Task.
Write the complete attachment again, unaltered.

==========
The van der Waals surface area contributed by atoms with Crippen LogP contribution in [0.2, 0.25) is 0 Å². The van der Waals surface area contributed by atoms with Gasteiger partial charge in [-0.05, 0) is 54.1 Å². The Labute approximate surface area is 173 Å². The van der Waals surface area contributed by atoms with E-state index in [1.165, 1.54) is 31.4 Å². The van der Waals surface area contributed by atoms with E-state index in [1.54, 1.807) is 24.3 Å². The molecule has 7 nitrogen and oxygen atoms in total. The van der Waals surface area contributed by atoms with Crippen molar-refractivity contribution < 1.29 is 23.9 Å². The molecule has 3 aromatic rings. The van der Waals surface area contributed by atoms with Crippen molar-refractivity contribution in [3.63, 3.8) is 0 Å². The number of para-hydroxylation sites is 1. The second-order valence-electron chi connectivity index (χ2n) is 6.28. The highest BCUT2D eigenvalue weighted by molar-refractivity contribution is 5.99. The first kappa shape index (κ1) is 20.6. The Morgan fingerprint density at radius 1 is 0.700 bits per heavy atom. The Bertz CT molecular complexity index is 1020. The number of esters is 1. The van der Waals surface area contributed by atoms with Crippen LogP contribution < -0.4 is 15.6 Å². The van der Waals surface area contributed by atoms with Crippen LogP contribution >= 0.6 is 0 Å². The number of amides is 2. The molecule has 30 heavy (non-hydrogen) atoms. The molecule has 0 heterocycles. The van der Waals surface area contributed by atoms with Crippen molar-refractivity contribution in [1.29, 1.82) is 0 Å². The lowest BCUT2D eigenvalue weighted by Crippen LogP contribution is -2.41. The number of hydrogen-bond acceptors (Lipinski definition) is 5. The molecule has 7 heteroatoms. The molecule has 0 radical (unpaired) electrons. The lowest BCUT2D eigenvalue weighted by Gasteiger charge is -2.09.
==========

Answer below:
The van der Waals surface area contributed by atoms with Crippen LogP contribution in [0.2, 0.25) is 0 Å². The van der Waals surface area contributed by atoms with Gasteiger partial charge in [-0.05, 0) is 54.1 Å². The Labute approximate surface area is 173 Å². The van der Waals surface area contributed by atoms with E-state index in [1.165, 1.54) is 31.4 Å². The van der Waals surface area contributed by atoms with E-state index in [1.54, 1.807) is 24.3 Å². The molecule has 7 nitrogen and oxygen atoms in total. The van der Waals surface area contributed by atoms with Crippen molar-refractivity contribution < 1.29 is 23.9 Å². The molecule has 3 aromatic rings. The van der Waals surface area contributed by atoms with Crippen molar-refractivity contribution in [3.63, 3.8) is 0 Å². The number of para-hydroxylation sites is 1. The second-order valence-electron chi connectivity index (χ2n) is 6.28. The highest BCUT2D eigenvalue weighted by molar-refractivity contribution is 5.99. The first kappa shape index (κ1) is 20.6. The Morgan fingerprint density at radius 1 is 0.700 bits per heavy atom. The Bertz CT molecular complexity index is 1020. The number of esters is 1. The van der Waals surface area contributed by atoms with Crippen LogP contribution < -0.4 is 15.6 Å². The van der Waals surface area contributed by atoms with Crippen LogP contribution >= 0.6 is 0 Å². The number of amides is 2. The molecule has 30 heavy (non-hydrogen) atoms. The molecule has 0 heterocycles. The van der Waals surface area contributed by atoms with Crippen molar-refractivity contribution in [1.29, 1.82) is 0 Å². The lowest BCUT2D eigenvalue weighted by Crippen LogP contribution is -2.41. The number of hydrogen-bond acceptors (Lipinski definition) is 5. The molecule has 7 heteroatoms. The molecule has 0 radical (unpaired) electrons. The lowest BCUT2D eigenvalue weighted by Gasteiger charge is -2.09.